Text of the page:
YEREVAN - Turkish Daily News

Political circles and the public in Armenia are quite curious about Turkish President Abdullah Gül's response to an invitation extended by Armenian President Serzh Sargsyan to watch the Turkey-Armenia football World Cup qualifier that will take place in Yerevan Sept. 6.
Rumors that Turkish and Armenian diplomats held secret negotiations over the topic in Switzerland have further increased the level of curiosity. Contact between the two sides certainly does not take place only in the meeting rooms of third parties. A group from Turkey also had contacts in Yerevan last week. Yet both sides, Turkey and Armenia, prefer to remain silent for now.
On the other hand, top-level Armenian politicians insistently refrain from being interviewed by journalists from the Turkish media these days, because they think any interviews they'd have with Turkish journalists would be manipulated, and therefore, not be reflected objectively to the Turkish public. So they try to be cautious about interviews, with the idea that they might spoil the course of softening relations between Turkey and Armenia. Even though I, as a Turkish journalist of Armenian descent, was not treated like other journalists in Yerevan, this did not save a planned interview that I was going to conduct with a top-level politician from postponement to an uncertain “next time” due to a last-moment occurrence.
I asked the opinions of many Armenians on the street. Most of them do not have a positive perspective toward the Sargsyan administration. My general impression is that the majority of citizens in Armenia want to see country's first president, Levon Ter-Petrosyan, in power again.
By the way, many citizens also think that the last presidential elections were biased. For them, the government of Sargsyan is the main source of the internal conflict that occurred in March. That is actually the reason why Sargsyan has recently been trying hard to regain the public's confidence. One of his big goals is to develop Armenia's economy, which has had a significant growth rate in recent years, and in this way, to increase the level of prosperity in Armenian society. But his priority is to expand the scope of bilateral relations with neighboring countries, which definitely, and above all, include Turkey.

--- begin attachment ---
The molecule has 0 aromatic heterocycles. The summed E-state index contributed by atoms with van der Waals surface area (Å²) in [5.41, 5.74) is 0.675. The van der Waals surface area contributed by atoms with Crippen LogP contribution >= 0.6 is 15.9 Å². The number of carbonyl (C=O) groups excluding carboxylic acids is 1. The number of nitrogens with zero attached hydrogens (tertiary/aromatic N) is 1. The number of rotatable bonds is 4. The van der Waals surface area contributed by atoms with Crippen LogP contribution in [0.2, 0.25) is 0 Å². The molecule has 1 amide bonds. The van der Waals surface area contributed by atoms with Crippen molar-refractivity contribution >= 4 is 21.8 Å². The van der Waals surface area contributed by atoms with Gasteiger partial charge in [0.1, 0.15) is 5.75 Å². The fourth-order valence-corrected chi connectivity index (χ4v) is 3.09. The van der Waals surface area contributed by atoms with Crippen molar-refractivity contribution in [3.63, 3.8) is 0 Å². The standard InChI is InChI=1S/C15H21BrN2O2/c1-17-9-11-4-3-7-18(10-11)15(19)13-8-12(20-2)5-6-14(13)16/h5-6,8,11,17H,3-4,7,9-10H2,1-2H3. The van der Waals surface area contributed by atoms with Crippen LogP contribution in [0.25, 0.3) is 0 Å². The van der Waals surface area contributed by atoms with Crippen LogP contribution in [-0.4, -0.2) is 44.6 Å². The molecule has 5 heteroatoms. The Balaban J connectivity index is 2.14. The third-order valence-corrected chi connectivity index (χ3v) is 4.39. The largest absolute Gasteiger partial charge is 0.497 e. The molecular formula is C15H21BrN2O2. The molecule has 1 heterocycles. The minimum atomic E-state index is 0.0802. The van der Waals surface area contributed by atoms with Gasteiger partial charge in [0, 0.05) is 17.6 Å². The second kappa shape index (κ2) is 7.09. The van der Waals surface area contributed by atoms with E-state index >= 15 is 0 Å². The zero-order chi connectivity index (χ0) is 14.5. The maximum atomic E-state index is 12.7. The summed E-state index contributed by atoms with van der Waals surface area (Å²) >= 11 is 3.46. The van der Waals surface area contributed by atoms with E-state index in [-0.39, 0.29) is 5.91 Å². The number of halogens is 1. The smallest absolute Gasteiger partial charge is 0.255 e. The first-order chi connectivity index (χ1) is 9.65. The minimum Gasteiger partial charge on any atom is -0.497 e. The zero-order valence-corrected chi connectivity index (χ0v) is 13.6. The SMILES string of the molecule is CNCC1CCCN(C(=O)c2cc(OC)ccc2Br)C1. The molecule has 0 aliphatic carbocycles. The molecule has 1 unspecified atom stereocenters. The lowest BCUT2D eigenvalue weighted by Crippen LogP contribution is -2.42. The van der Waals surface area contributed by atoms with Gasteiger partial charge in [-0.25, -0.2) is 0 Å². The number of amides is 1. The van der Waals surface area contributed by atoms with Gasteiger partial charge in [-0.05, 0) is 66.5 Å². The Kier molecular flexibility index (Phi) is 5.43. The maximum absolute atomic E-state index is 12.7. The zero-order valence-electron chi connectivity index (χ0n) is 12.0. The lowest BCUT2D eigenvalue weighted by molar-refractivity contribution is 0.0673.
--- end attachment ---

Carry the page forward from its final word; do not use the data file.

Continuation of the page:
Turkey's addressee Armenia, not the diaspora
Meanwhile, the “genocide” issue is still a taboo in Armenia. Only young intellectuals have a moderate approach toward possible dialogue with Turkey. “I believe in the importance of possible dialogue with Turkey,” said Dr. Hayk Demoyan, the 33-year-old director of the Genocide Museum in Yerevan. “Turkey's internal peace is highly important for us. I lost a large part of my family during the painful event that occurred in the past decades. I am still a part of those lands. My roots belong to those lands. That's why a dialogue with Turkey is important.”
University students, too, have an interest in Turkey and the Turks. This is the impression I got as a result of a number of interviews I conducted with students in different universities in Yerevan. Some students even spend their holidays in Turkey. Young people in Armenia also hold the opinion that the two peoples need to communicate with each other and talk about the traumas that happened in the past. And they are quite critical about interferences by the diaspora and the countries of the West in the problems between Turkey and Armenia. Young academics, on the other hand, underline that Armenia is an independent country and the problems between it and Turkey can be solved only with the cooperation of both.

Some Turkish families spend their holiday in Armenia
Although there exists a number of political problems between the two countries, the two peoples have already exceeded the borders to get to know each other. I met so many Turkish families at the cafés and restaurants in Yerevan's famous Republic Square. They told me they were curious about Armenia and its people, so they visited Yerevan. Most of them were from Istanbul and had come there together with their Armenian neighbors. One of these Turks is Nermin Nemrutlu. She said she and her friend decided to spend their holiday in Yerevan, so they went there. “This is actually my second visit to Armenia. I feel comfortable here. Turkish and Armenian people do have many common characteristics. We have a similar perception of life, similar eating habits… The way we express our happiness, etc,” she said. In response to Turkish holiday-goers, rich families from Armenia also pay visits to Turkey. In addition to flights operated by Armavia, the state airline of Armenia, Turkish firm Atlas Jet also operates flights to Armenia, six flights a week. Both companies plan to increase the number of flights as demand from both sides for mutual visits is increasing.